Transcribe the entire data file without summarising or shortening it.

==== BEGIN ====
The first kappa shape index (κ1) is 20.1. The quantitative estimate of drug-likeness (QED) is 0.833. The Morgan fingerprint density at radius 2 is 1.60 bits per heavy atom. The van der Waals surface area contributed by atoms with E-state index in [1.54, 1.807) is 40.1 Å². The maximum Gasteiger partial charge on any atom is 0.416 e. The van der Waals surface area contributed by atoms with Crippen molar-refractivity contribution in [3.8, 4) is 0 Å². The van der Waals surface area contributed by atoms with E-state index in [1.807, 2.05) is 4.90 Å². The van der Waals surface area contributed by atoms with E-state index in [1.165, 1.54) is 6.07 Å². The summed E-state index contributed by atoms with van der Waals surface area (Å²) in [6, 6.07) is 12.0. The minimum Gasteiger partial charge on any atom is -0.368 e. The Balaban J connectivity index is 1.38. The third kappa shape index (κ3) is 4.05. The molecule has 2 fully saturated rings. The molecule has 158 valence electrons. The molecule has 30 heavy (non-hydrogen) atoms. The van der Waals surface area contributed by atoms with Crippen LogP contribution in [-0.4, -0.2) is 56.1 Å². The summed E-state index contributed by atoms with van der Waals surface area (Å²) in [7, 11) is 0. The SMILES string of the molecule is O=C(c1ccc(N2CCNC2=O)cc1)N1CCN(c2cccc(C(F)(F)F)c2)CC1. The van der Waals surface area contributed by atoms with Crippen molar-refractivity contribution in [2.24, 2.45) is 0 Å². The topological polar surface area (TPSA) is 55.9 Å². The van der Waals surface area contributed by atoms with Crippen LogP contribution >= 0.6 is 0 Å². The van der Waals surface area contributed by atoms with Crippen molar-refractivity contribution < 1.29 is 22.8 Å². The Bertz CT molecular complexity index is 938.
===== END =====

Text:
The first kappa shape index (κ1) is 20.1. The quantitative estimate of drug-likeness (QED) is 0.833. The Morgan fingerprint density at radius 2 is 1.60 bits per heavy atom. The van der Waals surface area contributed by atoms with E-state index in [1.54, 1.807) is 40.1 Å². The maximum Gasteiger partial charge on any atom is 0.416 e. The van der Waals surface area contributed by atoms with Crippen molar-refractivity contribution in [3.8, 4) is 0 Å². The van der Waals surface area contributed by atoms with E-state index in [1.807, 2.05) is 4.90 Å². The van der Waals surface area contributed by atoms with E-state index in [1.165, 1.54) is 6.07 Å². The summed E-state index contributed by atoms with van der Waals surface area (Å²) in [6, 6.07) is 12.0. The minimum Gasteiger partial charge on any atom is -0.368 e. The Balaban J connectivity index is 1.38. The third kappa shape index (κ3) is 4.05. The molecule has 2 fully saturated rings. The molecule has 158 valence electrons. The molecule has 30 heavy (non-hydrogen) atoms. The van der Waals surface area contributed by atoms with Crippen LogP contribution in [-0.4, -0.2) is 56.1 Å². The summed E-state index contributed by atoms with van der Waals surface area (Å²) in [7, 11) is 0. The SMILES string of the molecule is O=C(c1ccc(N2CCNC2=O)cc1)N1CCN(c2cccc(C(F)(F)F)c2)CC1. The van der Waals surface area contributed by atoms with Crippen molar-refractivity contribution in [2.24, 2.45) is 0 Å². The topological polar surface area (TPSA) is 55.9 Å². The van der Waals surface area contributed by atoms with Crippen LogP contribution >= 0.6 is 0 Å². The van der Waals surface area contributed by atoms with Crippen molar-refractivity contribution < 1.29 is 22.8 Å². The Bertz CT molecular complexity index is 938.